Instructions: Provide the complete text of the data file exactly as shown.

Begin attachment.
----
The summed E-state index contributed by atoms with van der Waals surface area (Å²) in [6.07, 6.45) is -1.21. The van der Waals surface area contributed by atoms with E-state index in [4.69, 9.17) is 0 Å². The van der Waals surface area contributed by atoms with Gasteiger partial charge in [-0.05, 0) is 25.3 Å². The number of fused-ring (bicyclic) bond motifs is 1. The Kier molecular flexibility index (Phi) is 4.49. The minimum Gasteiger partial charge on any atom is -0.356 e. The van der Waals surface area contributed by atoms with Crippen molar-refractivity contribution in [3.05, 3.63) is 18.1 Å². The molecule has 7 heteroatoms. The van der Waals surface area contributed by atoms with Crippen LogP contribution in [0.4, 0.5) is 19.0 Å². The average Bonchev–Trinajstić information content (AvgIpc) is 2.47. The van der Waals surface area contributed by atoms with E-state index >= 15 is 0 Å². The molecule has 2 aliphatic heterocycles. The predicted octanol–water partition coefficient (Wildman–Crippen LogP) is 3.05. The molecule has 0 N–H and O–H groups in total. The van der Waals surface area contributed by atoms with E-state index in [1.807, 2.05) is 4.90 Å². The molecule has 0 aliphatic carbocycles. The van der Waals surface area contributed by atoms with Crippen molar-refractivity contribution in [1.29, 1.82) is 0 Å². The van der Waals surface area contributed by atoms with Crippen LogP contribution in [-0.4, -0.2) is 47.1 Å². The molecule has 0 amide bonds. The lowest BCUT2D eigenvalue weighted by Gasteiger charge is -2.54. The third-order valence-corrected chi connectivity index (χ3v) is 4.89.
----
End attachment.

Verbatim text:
The summed E-state index contributed by atoms with van der Waals surface area (Å²) in [6.07, 6.45) is -1.21. The van der Waals surface area contributed by atoms with E-state index in [4.69, 9.17) is 0 Å². The van der Waals surface area contributed by atoms with Gasteiger partial charge in [-0.05, 0) is 25.3 Å². The number of fused-ring (bicyclic) bond motifs is 1. The Kier molecular flexibility index (Phi) is 4.49. The minimum Gasteiger partial charge on any atom is -0.356 e. The van der Waals surface area contributed by atoms with Crippen molar-refractivity contribution in [3.05, 3.63) is 18.1 Å². The molecule has 7 heteroatoms. The van der Waals surface area contributed by atoms with Crippen LogP contribution in [0.4, 0.5) is 19.0 Å². The average Bonchev–Trinajstić information content (AvgIpc) is 2.47. The van der Waals surface area contributed by atoms with E-state index >= 15 is 0 Å². The molecule has 2 aliphatic heterocycles. The predicted octanol–water partition coefficient (Wildman–Crippen LogP) is 3.05. The molecule has 0 N–H and O–H groups in total. The van der Waals surface area contributed by atoms with E-state index in [1.807, 2.05) is 4.90 Å². The molecule has 0 aliphatic carbocycles. The van der Waals surface area contributed by atoms with Crippen molar-refractivity contribution in [1.29, 1.82) is 0 Å². The van der Waals surface area contributed by atoms with Crippen LogP contribution in [-0.4, -0.2) is 47.1 Å². The molecule has 0 amide bonds. The lowest BCUT2D eigenvalue weighted by Gasteiger charge is -2.54. The third-order valence-corrected chi connectivity index (χ3v) is 4.89.